The face plate 18 of the apparatus incorporates an alpha/numeric keyboard including function keys 20 for performing addition, subtraction, multiplication, and division. A row of transaction keys 22 permits the user to select a desired transaction. For illustrative purposes only, five transaction keys are shown in FIG. 1. Thus, a user may select to prepare a check, make a deposit, make an adjustment, reconcile the bank balance or prepare various reports. The apparatus 10 may be programmed or perform additional functions as required. A mode key 24 is provided for selecting the desired system of operation. The user may select one of three systems in the embodiment shown in FIG. 1. He may select the checking account system, calculator system or day, time and alarm system by depressing the appropriate keys. Keys are also provided so that a user may clear, shift, space and enter transactions.
The alarm system of the apparatus functions separately from the other systems. The time is displayed constantly on a separate display screen 26. However, the check accounting system interfaces with the date when recording transactions and writing checks. As shown in FIG. 1, the time is displayed in standard time with either a.m. or p.m. The alphabetical day of the week may also be displayed, as can the month, hours and seconds upon pressing appropriate function keys. The alarm system accommodates multiple settings. For example, the alarm may be set to sound at every hour or every half hour, as well as specific time settings.
The data display screen 28 displays entries for review and correction if necessary. Prompt messages are also displayed on the screen 28 for assisting a user through a particular transaction.
Referring now to FIGS. 4 and 5, the print mechanism of the invention is shown. The print mechanism 30, shown in detail in FIG. 4, comprises an ink pad 31 and writing extension 33 carried on a shaft 32. It will be observed that the shaft 32 is a hollow tube incorporating a slot defined by oppositely facing longitudinal edges 34. The slot extends the full length of the shaft 32 providing a guide for the print mechanism 30.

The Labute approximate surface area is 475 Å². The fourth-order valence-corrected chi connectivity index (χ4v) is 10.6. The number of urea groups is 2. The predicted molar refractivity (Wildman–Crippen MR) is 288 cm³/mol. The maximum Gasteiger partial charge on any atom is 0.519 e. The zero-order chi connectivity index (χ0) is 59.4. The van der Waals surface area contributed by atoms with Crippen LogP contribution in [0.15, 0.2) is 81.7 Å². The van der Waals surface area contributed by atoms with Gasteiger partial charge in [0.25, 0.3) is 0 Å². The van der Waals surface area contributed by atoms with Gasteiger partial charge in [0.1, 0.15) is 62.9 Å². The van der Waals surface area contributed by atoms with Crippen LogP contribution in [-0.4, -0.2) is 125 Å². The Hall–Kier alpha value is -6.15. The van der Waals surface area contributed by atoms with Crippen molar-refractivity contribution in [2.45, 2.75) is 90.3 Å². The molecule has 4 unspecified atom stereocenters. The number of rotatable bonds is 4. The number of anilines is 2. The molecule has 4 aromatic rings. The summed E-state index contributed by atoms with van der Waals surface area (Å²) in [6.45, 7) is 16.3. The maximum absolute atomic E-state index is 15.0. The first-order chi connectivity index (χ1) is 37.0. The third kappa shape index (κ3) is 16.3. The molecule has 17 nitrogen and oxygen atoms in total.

The shaft 32 is supported above the plane of the check 38 on a pair of spaced and parallel shafts 40 and 42. The shafts 40 and 42 are positioned parallel to the edges of the check 38 and spaced a small distance therefrom so that the shaft 32 spans the face of the check 38. The shaft 40 is supported at one end thereof by the plate 16 and at the other end by an end member 44. Likewise, the shaft 42 is supported at one end thereof by the plate 16 and at the other end by drive motor 46. The shaft 40 is stationary and supported a fixed distance from the bottom 12. The shaft 42 is driven by the motor 46 for actuating the servo mechanism 36 to lift the writing extension 33 of the print mechanism 30 above the face of the check 38.
The servo mechanism 36 is slideably mounted on the shaft 42. The drive motor 34 travels along the shaft 40 and moves the shaft 32 relative to the face of the check 38. The print mechanism 30, which is carried on the shaft 32, is thus positioned at appropriate locations for printing the date, name and check amount on the face of the check 38.
Referring now to FIG. 5, the print head drive mechanism comprising threaded shaft 60 is shown. The shaft 60 is located within the hollow shaft 32 and operatively connected to the motor 34. The thread 62 on the shaft 60 forms a spiral groove 64 about the shaft 60 for receiving the head 66 of the print mechanism guide pin 68. The guide pin 68 is attached to the bottom of the ink pad 31 as best shown in FIGS. 4 and 5.
To operatively position the print mechanism 30, the guide pin 68 of the print head is snapped into the slot of the shaft 32 positioning the head 66 in the groove 64. Activation of the drive motor 34 revolves the shaft 60 and thereby moves the print mechanism 30 horizontally along the face of the check 38. The slotted shaft 32 carried at one end by the servo mechanism 36 remains rotationally stationary providing a guide for the guide pin 68. Activation of the servo mechanism 36 turns the shaft 32 one quarter turn, which in turn rotates or tilts the print mechanism 30 and lifts the writing extension 33 off of the surface of the check 38.
Data is written on the face of the check 38 by manipulation of the print mechanism 30. As best observed by referring to FIG. 3, the print mechanism 30 moves from side to side and top to bottom relative to the face of the check 38. The print control circuit is operatively connected to the drive motors 34 which travels from top to bottom relative to the face of the check 38. The motor also turns the shaft 62, which in turn moves the print mechanism 30 side to side. Minute movements of the motor 34 along the shaft 40 and rotation of the shaft 62 manipulates the print mechanism 30 to form letters and/or numerals. The print mechanism 30 makes very short movements from side to side or top to bottom to form each letter and number of a transaction.